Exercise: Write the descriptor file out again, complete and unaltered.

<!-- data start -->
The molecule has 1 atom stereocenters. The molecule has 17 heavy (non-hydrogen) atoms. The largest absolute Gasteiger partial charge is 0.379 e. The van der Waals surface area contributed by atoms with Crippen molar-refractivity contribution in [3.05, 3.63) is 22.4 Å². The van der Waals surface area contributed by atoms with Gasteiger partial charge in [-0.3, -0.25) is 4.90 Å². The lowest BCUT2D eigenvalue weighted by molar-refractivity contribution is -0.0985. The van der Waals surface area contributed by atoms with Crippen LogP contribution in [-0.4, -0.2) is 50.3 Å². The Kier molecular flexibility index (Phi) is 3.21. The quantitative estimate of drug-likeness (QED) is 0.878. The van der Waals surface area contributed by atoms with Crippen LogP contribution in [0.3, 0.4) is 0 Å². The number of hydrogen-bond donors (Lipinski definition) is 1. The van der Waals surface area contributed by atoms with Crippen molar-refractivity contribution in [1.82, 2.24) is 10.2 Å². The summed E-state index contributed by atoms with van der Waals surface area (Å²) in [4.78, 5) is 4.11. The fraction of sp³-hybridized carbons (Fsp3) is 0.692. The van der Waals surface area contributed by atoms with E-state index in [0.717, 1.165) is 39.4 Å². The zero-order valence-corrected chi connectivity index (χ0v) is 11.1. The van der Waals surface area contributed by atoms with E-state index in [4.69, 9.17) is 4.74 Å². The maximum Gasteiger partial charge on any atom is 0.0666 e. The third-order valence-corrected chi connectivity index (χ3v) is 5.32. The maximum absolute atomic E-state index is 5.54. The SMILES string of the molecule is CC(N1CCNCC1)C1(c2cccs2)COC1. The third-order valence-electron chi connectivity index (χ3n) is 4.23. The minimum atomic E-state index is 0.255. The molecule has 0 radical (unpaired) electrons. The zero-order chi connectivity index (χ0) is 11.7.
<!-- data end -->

The molecule has 1 atom stereocenters. The molecule has 17 heavy (non-hydrogen) atoms. The largest absolute Gasteiger partial charge is 0.379 e. The van der Waals surface area contributed by atoms with Crippen molar-refractivity contribution in [3.05, 3.63) is 22.4 Å². The van der Waals surface area contributed by atoms with Gasteiger partial charge in [-0.3, -0.25) is 4.90 Å². The lowest BCUT2D eigenvalue weighted by molar-refractivity contribution is -0.0985. The van der Waals surface area contributed by atoms with Crippen LogP contribution in [-0.4, -0.2) is 50.3 Å². The Kier molecular flexibility index (Phi) is 3.21. The quantitative estimate of drug-likeness (QED) is 0.878. The van der Waals surface area contributed by atoms with Crippen LogP contribution in [0.3, 0.4) is 0 Å². The number of hydrogen-bond donors (Lipinski definition) is 1. The van der Waals surface area contributed by atoms with Crippen molar-refractivity contribution in [1.82, 2.24) is 10.2 Å². The summed E-state index contributed by atoms with van der Waals surface area (Å²) in [4.78, 5) is 4.11. The fraction of sp³-hybridized carbons (Fsp3) is 0.692. The van der Waals surface area contributed by atoms with E-state index in [0.717, 1.165) is 39.4 Å². The zero-order valence-corrected chi connectivity index (χ0v) is 11.1. The van der Waals surface area contributed by atoms with E-state index in [4.69, 9.17) is 4.74 Å². The maximum Gasteiger partial charge on any atom is 0.0666 e. The third-order valence-corrected chi connectivity index (χ3v) is 5.32. The maximum absolute atomic E-state index is 5.54. The SMILES string of the molecule is CC(N1CCNCC1)C1(c2cccs2)COC1. The third-order valence-electron chi connectivity index (χ3n) is 4.23. The minimum atomic E-state index is 0.255. The molecule has 0 radical (unpaired) electrons. The zero-order chi connectivity index (χ0) is 11.7.